* Providence, or rather the great Creator, who does everything for the best, has so ordained it that the cuckoo only deposits its eggs in those nests in which the young will be fed with the food most congenial with their nature, in fact in those of birds strictly insectivorous. It is a curious fact, and one I believe not hitherto noticed by naturalists, that the cuckoo deposits its egg in the nest of the titlark, robin, wagtail, &c., by means of its foot. If the bird sat on the nest while the egg was laid, the weight of its body would crush the nest, and cause it to be forsaken, and thus one of the ends of Providence would be defeated. I have found the eggs of a cuckoo in the nest of a white-throat, built in so small a hole in a garden wall that it was absolutely impossible for the cuckoo to have got into it.-Ed.

should subsist on the same food with the hard-billed; for the former hare thin membranaceous stomachs suited to their soft food; while the latter, the granivorous tribe, have strong muscular gizzards, which, like mills, grind, by the help of small gravels and pebbles, what is swallowed. This proceeding of the cuckoo, of dropping its eggs as it were by chance, is such a monstrous outrage on maternal affection, one of the first great dictates of nature, and such a violence on instinct, that had it only been related of a bird in the Brazils or Peru, it would never have merited our belief.*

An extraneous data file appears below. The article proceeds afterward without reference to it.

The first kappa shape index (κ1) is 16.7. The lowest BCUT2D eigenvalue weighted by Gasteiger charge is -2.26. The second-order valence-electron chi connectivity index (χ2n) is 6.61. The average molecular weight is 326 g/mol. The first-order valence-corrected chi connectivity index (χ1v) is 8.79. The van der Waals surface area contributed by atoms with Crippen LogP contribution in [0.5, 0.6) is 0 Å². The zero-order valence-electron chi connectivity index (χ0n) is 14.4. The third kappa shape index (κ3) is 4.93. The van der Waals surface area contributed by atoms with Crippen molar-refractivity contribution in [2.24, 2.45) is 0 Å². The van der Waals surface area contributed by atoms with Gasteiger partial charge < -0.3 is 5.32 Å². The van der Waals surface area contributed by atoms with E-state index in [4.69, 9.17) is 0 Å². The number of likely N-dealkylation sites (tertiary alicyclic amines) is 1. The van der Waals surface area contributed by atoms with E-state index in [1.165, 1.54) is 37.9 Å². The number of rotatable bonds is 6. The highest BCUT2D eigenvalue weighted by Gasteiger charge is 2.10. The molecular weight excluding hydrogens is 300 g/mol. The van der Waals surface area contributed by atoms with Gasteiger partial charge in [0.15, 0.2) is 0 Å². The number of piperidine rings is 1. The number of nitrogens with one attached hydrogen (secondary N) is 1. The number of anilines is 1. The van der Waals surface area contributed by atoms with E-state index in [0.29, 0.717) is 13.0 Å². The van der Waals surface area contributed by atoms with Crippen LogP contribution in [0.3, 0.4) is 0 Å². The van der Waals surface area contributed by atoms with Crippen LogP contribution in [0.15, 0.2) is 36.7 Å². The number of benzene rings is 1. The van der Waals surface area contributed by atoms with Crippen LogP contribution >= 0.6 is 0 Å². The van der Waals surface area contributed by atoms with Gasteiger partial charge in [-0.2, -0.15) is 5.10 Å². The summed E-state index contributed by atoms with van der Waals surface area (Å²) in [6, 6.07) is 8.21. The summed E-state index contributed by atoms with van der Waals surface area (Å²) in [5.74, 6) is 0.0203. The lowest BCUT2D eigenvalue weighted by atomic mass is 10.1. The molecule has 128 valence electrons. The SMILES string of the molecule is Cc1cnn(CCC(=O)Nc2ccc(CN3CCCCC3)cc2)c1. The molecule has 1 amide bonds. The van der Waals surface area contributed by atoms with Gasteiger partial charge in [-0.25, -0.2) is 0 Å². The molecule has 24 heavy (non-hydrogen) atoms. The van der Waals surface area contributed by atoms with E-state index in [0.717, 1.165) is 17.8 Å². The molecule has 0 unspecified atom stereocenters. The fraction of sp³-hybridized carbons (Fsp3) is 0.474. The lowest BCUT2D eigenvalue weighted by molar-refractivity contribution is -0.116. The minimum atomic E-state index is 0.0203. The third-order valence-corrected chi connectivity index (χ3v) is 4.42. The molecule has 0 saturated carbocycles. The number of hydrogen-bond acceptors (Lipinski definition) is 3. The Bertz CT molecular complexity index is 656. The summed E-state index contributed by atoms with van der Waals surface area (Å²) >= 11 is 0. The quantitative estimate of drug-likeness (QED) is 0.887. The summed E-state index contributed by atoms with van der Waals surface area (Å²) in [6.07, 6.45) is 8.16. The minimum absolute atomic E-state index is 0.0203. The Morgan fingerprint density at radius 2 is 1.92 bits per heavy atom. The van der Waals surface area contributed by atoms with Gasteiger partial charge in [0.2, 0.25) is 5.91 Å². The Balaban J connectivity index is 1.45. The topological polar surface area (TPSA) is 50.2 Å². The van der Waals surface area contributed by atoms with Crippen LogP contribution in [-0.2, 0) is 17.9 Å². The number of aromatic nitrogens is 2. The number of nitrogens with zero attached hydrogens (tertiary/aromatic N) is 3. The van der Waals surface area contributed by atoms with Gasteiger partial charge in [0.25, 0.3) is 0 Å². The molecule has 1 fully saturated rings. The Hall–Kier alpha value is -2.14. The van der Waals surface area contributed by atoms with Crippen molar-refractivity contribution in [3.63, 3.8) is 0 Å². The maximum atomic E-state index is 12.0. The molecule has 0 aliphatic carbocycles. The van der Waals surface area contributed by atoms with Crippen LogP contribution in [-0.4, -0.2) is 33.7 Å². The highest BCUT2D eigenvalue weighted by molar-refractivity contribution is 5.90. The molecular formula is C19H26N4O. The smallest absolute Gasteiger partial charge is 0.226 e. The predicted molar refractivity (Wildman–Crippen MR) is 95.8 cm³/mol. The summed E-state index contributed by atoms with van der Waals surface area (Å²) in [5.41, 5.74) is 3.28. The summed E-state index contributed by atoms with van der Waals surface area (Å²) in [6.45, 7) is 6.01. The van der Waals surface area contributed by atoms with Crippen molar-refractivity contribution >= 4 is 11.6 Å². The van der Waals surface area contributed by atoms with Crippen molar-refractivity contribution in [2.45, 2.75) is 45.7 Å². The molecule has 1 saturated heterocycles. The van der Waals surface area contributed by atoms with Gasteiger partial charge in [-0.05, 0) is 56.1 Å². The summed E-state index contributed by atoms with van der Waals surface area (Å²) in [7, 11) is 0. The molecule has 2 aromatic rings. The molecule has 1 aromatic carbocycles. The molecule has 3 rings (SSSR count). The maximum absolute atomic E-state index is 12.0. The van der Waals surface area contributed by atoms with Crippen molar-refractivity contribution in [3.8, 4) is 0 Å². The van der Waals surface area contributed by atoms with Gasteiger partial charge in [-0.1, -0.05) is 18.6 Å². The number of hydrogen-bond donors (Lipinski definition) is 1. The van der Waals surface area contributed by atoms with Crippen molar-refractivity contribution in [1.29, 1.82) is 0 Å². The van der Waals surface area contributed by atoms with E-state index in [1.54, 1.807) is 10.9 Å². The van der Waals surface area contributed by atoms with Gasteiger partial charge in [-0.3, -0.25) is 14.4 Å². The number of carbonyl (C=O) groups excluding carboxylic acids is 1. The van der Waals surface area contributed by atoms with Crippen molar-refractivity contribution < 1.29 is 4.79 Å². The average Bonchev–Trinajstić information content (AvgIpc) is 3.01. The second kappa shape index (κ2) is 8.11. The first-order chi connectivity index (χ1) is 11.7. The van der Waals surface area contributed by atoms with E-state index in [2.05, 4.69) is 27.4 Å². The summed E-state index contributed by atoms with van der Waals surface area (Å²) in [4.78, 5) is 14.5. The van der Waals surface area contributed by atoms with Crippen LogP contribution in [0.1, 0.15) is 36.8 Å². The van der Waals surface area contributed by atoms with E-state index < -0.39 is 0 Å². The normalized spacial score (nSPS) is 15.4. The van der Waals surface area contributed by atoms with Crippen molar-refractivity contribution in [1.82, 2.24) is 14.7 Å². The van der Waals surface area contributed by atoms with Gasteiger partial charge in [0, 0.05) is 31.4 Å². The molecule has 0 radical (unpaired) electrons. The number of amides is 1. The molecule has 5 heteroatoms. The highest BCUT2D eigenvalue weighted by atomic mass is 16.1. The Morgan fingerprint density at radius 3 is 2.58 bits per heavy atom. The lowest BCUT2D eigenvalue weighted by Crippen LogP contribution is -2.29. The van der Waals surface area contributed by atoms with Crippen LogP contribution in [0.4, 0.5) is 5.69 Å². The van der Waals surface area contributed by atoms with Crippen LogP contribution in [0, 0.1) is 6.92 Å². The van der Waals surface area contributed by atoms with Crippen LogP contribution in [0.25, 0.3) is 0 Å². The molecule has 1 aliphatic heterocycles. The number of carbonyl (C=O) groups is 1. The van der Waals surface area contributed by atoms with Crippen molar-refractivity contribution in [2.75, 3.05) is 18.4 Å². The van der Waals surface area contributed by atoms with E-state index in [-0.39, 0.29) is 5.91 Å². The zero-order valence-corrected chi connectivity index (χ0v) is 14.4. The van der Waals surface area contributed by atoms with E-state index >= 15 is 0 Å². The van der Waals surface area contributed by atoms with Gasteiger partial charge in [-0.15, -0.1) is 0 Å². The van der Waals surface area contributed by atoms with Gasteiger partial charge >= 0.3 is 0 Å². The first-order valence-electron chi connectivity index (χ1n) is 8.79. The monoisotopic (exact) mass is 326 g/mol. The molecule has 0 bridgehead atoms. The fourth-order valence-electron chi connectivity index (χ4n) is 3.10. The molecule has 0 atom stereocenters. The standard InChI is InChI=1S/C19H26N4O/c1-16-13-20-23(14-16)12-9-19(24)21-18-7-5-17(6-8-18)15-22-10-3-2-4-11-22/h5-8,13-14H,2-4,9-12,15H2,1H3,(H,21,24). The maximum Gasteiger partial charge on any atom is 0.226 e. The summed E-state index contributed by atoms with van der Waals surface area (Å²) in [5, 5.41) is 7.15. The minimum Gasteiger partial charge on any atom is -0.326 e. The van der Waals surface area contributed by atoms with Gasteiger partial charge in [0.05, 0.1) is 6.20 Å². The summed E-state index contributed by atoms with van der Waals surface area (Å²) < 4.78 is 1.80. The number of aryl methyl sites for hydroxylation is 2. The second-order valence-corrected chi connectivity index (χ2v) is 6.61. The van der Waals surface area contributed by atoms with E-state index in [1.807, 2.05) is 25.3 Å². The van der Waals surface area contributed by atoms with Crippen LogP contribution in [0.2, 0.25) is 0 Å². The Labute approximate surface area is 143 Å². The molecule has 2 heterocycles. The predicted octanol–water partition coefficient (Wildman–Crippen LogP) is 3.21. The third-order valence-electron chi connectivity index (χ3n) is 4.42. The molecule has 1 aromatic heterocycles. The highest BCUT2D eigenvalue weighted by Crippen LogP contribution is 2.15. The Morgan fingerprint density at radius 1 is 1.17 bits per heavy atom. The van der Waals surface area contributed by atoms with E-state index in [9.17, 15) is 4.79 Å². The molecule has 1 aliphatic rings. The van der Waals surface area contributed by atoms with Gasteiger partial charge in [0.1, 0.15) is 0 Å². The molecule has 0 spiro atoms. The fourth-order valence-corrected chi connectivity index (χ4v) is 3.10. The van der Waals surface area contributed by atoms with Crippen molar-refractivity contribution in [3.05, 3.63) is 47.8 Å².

But yet, should it farther appear that this simple bird, when divested of that natural otopyn that seems to raise the kind in general above themselves, and inspire them with extraordinary degrees of cunning and address, may be still endued with a more enlarged faculty of discerning what species are suitable and congenerous nursing mothers for its disregarded eggs and young, and may deposit them only under their care, this would be adding wonder to wonder, and instancing, in a fresh manner, that the methods of Providence are not subjected to any mode or rule, but astonish us in new lights, and in various and changeable appearances.

What was said by a very ancient and sublime writer concerning the defect of natural affection in the ostrich, may be well applied to the bird we are talking of :

“She is hardened against her young ones, as though they were not hers:

“ Because God hath deprived her of wisdom, neither hath he imparted to her understanding.” of

Query. Does each female cuckoo lay but one egg in a season, or does she drop several in different nests, according as opportunity offers ? I

* If the cuckoo made a nest as other birds do, and fed and brought up its young in the usual way, would not the harsh note of the male bird lead to the easy discovery of the nest, and thus the breed might be extinguished ?—ED.

† Job xxxix. 16, 17.

I It is now known from the examination of the ovarium, that the cuckoo lays several eggs.-Ed.